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Legion Riders, Gold Star families pay tribute to the fallen

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When Gina Townsend’s father was killed during the Vietnam War, she was too young to understand or participate in his Medal of Honor ceremonies.

As an adult, Townsend began to research her father, Clifford Sims, who received his medal for his actions when he launched himself over a booby trap, sacrificing his life but saving his fellow soldiers.

“We kind of put it behind us because Vietnam was an unpopular war,” said Townsend, who was among the Gold Star family members at the National Poppy Day ceremony at American Legion Post 177 in Fairfax, Va. “In my 20s, I started doing some research, met some people who served with him and learned how many things had been done in his honor that we weren’t privy too. Ever since then, we have been going to various events and programs that honor his name and that is what led us here.”

Medal of Honor recipient and Navy SEAL Edward C. Byers Jr. served as the keynote speaker at the event. Byers reflected back to previous missions he was a part of in describing the importance of National Poppy Day.

“Out of tragedy something amazing and beautiful can flourish,” said Byers, who led hundreds of American Legion Riders to the Vietnam Veterans Memorial for a candlelight vigil and laying poppies at the wall. “Today is one of those days. To stand here and celebrate National Poppy Day and reflect on why the poppy began to flourish across Europe at the end of World War I. Out of death and destruction grew a beautiful flower. This is why we should not mourn our fallen, but celebrate their lives. We come here today to remember and to reflect on those who gave all and the families they left behind. We will honor them by laying poppies at the wall.”

Among those joining Byers at the wall was Bob Sussan, chairman of The American Legion Riders National Advisory Committee.

“On Memorial Day and every day, it is important that we pause and reflect on those who have given their lives in service to our country,” said Sussan, a member of Post 177. “Being here and placing my poppy has personal significance. I served in Vietnam. I am sure others are just as moved as I am to honor someone who gave their life so that we can all be free.”

For six years, the post has hosted Riders, Gold Star families and other patriots from across the nation on Rolling Thunder weekend. On Friday night, they all solemnly commemorated the first Poppy Day candlelight vigil at the wall.

More than 100 Riders joined Gold Star family members in laying poppies at the wall to pay homage to the fallen servicemembers. Bystanders snapped a few cell phone pictures while others offered symbolic “thank yous” to the veterans for their service and the Gold Star family members for their sacrifice.

Each year in communities across the country, members of The American Legion, American Legion Auxiliary and Sons of the American Legion distribute poppies and collect donations. All donations received as part of National Poppy Day support veterans, active-duty military personnel, and their families with medical and financial needs.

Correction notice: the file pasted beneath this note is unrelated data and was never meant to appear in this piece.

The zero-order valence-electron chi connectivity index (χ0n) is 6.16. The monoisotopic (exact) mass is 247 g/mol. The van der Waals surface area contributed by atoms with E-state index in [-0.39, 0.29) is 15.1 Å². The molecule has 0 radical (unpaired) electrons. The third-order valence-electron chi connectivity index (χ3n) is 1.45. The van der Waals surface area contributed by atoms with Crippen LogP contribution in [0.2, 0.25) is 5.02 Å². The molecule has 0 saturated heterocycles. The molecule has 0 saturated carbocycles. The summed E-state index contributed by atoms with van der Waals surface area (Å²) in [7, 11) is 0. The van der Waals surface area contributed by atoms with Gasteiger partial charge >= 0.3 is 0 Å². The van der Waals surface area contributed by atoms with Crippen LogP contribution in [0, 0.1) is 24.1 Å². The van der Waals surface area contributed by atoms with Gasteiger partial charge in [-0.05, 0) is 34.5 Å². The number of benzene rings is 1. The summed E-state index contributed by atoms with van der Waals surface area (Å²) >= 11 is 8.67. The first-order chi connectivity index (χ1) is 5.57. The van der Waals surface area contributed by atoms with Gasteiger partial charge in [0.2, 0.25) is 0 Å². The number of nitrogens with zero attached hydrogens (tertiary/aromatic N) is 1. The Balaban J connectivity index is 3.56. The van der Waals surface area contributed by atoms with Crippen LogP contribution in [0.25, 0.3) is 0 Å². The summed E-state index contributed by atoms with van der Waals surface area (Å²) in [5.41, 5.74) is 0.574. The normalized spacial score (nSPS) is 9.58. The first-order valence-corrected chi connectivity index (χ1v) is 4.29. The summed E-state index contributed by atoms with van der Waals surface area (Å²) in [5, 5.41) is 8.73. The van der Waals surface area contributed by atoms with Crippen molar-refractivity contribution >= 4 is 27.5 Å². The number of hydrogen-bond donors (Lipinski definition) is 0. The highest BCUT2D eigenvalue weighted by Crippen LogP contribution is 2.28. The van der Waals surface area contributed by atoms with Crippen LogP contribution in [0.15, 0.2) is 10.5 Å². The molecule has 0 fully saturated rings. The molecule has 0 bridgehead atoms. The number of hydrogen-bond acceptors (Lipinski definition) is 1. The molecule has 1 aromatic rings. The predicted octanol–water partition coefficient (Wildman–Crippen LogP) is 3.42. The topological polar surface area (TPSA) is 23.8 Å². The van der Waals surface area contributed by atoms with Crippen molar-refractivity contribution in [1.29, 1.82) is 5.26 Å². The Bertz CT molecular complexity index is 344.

Townsend is married to Col. Daniel Lee Townsend, who will be laying a wreath during Memorial Day weekend. “Our family will be honoring our current servicemembers while also remembering those veterans who came before us,” she said.

Poppy Day is a way for Townsend to educate others about her father and husband.

“If I had to help people understand what Memorial Day and Veterans Day are all about is that we remember those people who gave some and who gave all for the freedoms we have today,” said the sixth-grade science teacher. “I think we just need to be aware. My husband is active duty and so we are aware of what is going on internationally. But today’s generation is not aware of some of the history of some of the people who fought and died for our country. I would just encourage people to study our history and learn why we honor these people because we can do what we do now because of their sacrifices.”

The poppy and its history tracing back to World War I in France helps spread that message during this sacred weekend.

“This poppy means that I can celebrate openly and I can share with others,” Townsend said. “We have beautiful weather this weekend. All my friends are here celebrating. It’s just an honor to be a part of it because for so many years I was not a part of it. I think I understand a lot more and I like that my daughter, my husband, are part of something that honors so many.”

 


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Legion slams White House VA budget

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American Legion National Commander Charles E. Schmidt expressed extreme disappointment in the Trump administration’s fiscal year 2018 budget for the Department of Veterans Affairs.

“The administration’s budget for the VA would effectively lower the earnings of our most vulnerable veterans by reducing or eliminating disability payments from veterans who are the most in need,” Schmidt said. “This is absolutely unacceptable to us.”

If approved by Congress, the president’s budget would stop higher disability payments to veterans once they become minimally eligible for Social Security. Veterans currently enrolled in the Individual Unemployability program, which is available to those who cannot work and receive the maximum disability compensation from VA, would see their benefits slashed by nearly two-thirds in some instances.

Another disturbing provision caps working age unemployability at age 62. Schmidt pointed out that many members of Congress continue to work past 70.

“This plan breaks faith with veterans,” Schmidt said. “Moreover, it’s an assault on TRICARE benefits, which were earned by veterans who spent decades of their lives serving and defending the Constitution of the United States. We are also alarmed by the cannibalization of services needed for the Choice program. It is a ‘stealth’ privatization attempt which The American Legion fully opposes. Choice should not be advanced to the detriment of cost of living increases for veterans.